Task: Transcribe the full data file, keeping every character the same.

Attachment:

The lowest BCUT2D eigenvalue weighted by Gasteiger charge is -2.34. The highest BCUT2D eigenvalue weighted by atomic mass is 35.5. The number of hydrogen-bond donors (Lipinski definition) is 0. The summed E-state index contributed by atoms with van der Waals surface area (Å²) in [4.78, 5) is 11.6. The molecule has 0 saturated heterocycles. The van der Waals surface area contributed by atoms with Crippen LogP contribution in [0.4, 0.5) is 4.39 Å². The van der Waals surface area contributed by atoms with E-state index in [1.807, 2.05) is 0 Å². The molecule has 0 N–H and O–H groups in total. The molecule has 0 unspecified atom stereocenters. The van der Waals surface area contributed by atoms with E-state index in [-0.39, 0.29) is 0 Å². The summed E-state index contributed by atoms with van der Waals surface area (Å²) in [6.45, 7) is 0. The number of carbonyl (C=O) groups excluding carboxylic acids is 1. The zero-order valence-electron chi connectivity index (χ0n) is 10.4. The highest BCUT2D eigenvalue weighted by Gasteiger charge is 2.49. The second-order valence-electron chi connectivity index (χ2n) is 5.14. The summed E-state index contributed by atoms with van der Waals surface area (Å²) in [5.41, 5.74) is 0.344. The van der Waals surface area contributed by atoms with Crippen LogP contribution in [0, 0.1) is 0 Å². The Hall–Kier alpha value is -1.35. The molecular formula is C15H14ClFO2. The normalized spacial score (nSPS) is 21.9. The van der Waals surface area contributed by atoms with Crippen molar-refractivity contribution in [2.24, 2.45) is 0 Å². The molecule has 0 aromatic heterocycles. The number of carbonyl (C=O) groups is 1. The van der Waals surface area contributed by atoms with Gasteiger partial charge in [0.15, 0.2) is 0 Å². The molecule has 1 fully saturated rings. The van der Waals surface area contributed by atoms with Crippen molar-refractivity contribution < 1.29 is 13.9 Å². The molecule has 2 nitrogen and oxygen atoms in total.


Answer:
The lowest BCUT2D eigenvalue weighted by Gasteiger charge is -2.34. The highest BCUT2D eigenvalue weighted by atomic mass is 35.5. The number of hydrogen-bond donors (Lipinski definition) is 0. The summed E-state index contributed by atoms with van der Waals surface area (Å²) in [4.78, 5) is 11.6. The molecule has 0 saturated heterocycles. The van der Waals surface area contributed by atoms with Crippen LogP contribution in [0.4, 0.5) is 4.39 Å². The van der Waals surface area contributed by atoms with E-state index in [1.807, 2.05) is 0 Å². The molecule has 0 N–H and O–H groups in total. The molecule has 0 unspecified atom stereocenters. The van der Waals surface area contributed by atoms with E-state index in [-0.39, 0.29) is 0 Å². The summed E-state index contributed by atoms with van der Waals surface area (Å²) in [6.45, 7) is 0. The number of carbonyl (C=O) groups excluding carboxylic acids is 1. The zero-order valence-electron chi connectivity index (χ0n) is 10.4. The highest BCUT2D eigenvalue weighted by Gasteiger charge is 2.49. The second-order valence-electron chi connectivity index (χ2n) is 5.14. The summed E-state index contributed by atoms with van der Waals surface area (Å²) in [5.41, 5.74) is 0.344. The van der Waals surface area contributed by atoms with Crippen LogP contribution in [0, 0.1) is 0 Å². The Hall–Kier alpha value is -1.35. The molecular formula is C15H14ClFO2. The normalized spacial score (nSPS) is 21.9. The van der Waals surface area contributed by atoms with Crippen molar-refractivity contribution in [2.24, 2.45) is 0 Å². The molecule has 0 aromatic heterocycles. The number of carbonyl (C=O) groups is 1. The van der Waals surface area contributed by atoms with Gasteiger partial charge in [0.15, 0.2) is 0 Å². The molecule has 1 fully saturated rings. The van der Waals surface area contributed by atoms with Crippen molar-refractivity contribution < 1.29 is 13.9 Å². The molecule has 2 nitrogen and oxygen atoms in total.